- In a recent study, 50 patients were interviewed about their experiences with borderline personality disorder.
- More than half of the patients said that BPD symptoms substantially impacted their work or school.
- Extreme mood lability and emotional responses were the symptoms reported to be the most problematic.
“Doctors are men who prescribe medicines of which they know little,
to cure diseases of which they know less, in human beings of whom they know nothing.”
Clinicians and researchers are trained to understand, diagnose, and treat illness, but they can’t move inside patients to fully comprehend their suffering. Indeed, most people view illness from the outside. No matter how much empathy you may possess, it is still difficult to fully appreciate what a severe COVID infection, a broken leg, or a persistent psychosis feels like, and which particular symptoms are most disabling, unless you have experienced it. Mental illness, in particular, with all its stigmatization, may be harder to understand for those who haven’t endured it.
A recent study explored the subjective experiences of patients diagnosed and treated for borderline personality disorder.1 Extensive interviews with 50 patients inquired about qualitative patient perspectives living with BPD. Interviewers also asked which symptoms were most troublesome. This study was larger than those previously reported and, unlike most others, included 24 men.
Most of the patients endorsed most of the nine criteria that are established in defining BPD. Typical quotes describing symptoms were:
- “…just complete unregulation of my emotions.”
- “…really unstable relationships…had some really bad abandonment issues.”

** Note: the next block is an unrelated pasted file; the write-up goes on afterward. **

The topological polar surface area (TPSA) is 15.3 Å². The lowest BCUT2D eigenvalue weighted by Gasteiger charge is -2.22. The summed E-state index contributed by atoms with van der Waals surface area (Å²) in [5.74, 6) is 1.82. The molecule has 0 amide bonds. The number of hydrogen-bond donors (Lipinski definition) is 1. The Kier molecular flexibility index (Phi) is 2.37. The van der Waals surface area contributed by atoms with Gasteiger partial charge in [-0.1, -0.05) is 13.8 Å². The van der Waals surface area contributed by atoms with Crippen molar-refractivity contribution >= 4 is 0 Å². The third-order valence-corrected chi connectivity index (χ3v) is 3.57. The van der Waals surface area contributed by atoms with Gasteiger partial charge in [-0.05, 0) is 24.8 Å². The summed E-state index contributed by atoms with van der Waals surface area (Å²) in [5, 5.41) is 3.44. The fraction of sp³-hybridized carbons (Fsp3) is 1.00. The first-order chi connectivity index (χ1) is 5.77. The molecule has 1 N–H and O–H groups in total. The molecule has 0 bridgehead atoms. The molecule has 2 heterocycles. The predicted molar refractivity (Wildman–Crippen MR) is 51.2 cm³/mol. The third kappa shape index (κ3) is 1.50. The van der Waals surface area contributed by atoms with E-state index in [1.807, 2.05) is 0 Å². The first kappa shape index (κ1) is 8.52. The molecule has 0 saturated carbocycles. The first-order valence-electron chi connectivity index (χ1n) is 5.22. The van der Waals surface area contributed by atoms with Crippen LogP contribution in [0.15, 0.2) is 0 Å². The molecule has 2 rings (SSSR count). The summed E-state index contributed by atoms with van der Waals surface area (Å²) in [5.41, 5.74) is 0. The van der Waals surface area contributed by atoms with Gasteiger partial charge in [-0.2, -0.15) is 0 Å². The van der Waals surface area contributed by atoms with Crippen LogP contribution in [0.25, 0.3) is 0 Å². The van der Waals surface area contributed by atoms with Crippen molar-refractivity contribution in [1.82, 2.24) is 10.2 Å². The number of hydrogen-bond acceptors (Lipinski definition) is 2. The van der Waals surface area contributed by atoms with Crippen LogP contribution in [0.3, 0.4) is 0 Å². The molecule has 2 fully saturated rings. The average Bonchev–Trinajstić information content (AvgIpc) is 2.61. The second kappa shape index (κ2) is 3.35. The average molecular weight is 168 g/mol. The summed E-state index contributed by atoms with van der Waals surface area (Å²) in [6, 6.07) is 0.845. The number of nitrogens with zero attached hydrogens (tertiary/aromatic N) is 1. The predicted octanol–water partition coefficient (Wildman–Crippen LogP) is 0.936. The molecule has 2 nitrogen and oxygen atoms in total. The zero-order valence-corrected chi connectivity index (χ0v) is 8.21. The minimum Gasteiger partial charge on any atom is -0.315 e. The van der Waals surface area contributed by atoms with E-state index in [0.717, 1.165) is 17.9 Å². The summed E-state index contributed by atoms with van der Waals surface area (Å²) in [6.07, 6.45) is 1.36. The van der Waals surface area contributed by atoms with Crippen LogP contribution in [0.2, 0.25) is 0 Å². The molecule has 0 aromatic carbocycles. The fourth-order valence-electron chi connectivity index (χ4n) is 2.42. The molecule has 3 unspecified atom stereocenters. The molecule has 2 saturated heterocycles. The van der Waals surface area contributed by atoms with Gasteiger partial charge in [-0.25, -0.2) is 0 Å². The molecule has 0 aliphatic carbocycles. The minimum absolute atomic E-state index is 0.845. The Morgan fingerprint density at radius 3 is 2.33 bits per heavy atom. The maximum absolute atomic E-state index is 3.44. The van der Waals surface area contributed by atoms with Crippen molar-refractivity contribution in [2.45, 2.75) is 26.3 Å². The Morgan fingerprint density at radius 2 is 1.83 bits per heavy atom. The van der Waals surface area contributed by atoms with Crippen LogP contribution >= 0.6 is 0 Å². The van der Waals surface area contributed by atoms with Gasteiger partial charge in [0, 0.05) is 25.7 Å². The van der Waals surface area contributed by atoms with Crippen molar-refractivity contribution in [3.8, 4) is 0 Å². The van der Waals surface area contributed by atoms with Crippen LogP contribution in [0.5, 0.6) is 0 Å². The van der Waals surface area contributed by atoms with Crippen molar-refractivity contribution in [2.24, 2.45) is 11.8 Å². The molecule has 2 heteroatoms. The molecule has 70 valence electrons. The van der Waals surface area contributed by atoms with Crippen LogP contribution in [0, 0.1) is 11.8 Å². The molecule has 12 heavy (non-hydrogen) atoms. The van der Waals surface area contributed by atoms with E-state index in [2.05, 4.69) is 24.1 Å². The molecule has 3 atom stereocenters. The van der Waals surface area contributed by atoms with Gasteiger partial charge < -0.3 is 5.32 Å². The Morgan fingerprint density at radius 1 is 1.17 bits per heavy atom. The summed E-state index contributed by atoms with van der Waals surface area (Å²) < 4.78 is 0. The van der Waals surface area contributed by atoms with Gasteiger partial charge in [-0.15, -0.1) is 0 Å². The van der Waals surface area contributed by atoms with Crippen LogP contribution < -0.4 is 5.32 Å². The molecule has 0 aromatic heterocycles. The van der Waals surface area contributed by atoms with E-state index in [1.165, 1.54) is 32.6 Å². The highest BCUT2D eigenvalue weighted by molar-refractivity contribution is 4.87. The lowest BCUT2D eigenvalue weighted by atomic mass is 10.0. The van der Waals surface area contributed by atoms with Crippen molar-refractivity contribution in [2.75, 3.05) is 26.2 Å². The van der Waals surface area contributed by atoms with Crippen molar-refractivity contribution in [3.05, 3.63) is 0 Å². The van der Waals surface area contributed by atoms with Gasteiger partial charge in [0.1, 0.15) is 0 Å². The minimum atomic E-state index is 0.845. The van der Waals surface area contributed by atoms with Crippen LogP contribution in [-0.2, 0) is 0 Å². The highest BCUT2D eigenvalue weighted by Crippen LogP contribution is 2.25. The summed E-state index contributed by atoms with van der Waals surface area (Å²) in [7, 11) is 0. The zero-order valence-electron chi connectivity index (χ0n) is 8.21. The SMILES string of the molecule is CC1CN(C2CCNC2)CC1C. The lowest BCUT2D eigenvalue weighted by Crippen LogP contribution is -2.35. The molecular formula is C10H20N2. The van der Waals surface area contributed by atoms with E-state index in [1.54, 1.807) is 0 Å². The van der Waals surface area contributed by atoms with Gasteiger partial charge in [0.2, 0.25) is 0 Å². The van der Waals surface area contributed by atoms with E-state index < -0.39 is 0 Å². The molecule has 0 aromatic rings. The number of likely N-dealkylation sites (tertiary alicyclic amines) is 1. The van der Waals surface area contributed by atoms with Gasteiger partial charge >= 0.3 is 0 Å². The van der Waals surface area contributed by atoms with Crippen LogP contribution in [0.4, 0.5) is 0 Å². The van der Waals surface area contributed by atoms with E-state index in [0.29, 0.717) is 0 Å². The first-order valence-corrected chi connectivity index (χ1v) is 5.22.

- “…not really feeling as though I have a stable consistent sense of self.”
- “Impulsivity, just like acting before thinking.”
- “I felt empty every day when I woke up.”
- “I would be very impulsive with my anger, the shouting, screaming, cursing…”
- “I would have periods where I would [dissociate] just zone out…”
All 50 patients reported extreme mood changes and intense or unstable relationships. Forty-seven patients (94%) described an unstable self-image. Most patients experienced impulsive, self-destructive behaviors. Chronic feelings of emptiness and intense anger were acknowledged slightly less often. Twelve patients related suicidal ideations. Five patients reported dissociative symptoms.
More than half of the patients said that these BPD symptoms substantially impacted their work or school. Legal, financial, or self-care issues were also affected. Difficulties with relationships had the most effect on these problems. Researchers asked which symptoms were the most personally troublesome and interfered most with daily functioning. Extreme mood lability and emotional responses were the symptoms reported to be the most problematic. The next symptom most bothersome was intense or unstable relationships, followed by anger issues, unstable self-image, chronic feelings of emptiness, and impulsivity. Interestingly, the symptom that was the least interfering—only two patients endorsed it—was suicidal ideation. This finding is particularly striking since suicidal threats and behavior are obviously the symptoms that garner the most attention from clinicians and significant others.
Many current treatment approaches for BPD, such as DBT, follow a specific, manual-based strategy. It is important that therapists not get swallowed by a formal technique, but that they retain flexibility to divine the experiences of their patients. This includes attention to the importance of interpersonal connections and self-image. It is the patient's goals, not the doctor’s, that determine therapy direction.
To find a therapist, please visit the Psychology Today Therapy Directory.
1. DiBenedetti, D., Kosa, K., Waters, H., & Oberdhan, D. (2023). "Understanding Patients' Experiences with Borderline Personality Disorder: Qualitative Interviews," Neuropsychiatric Disease and Treatment.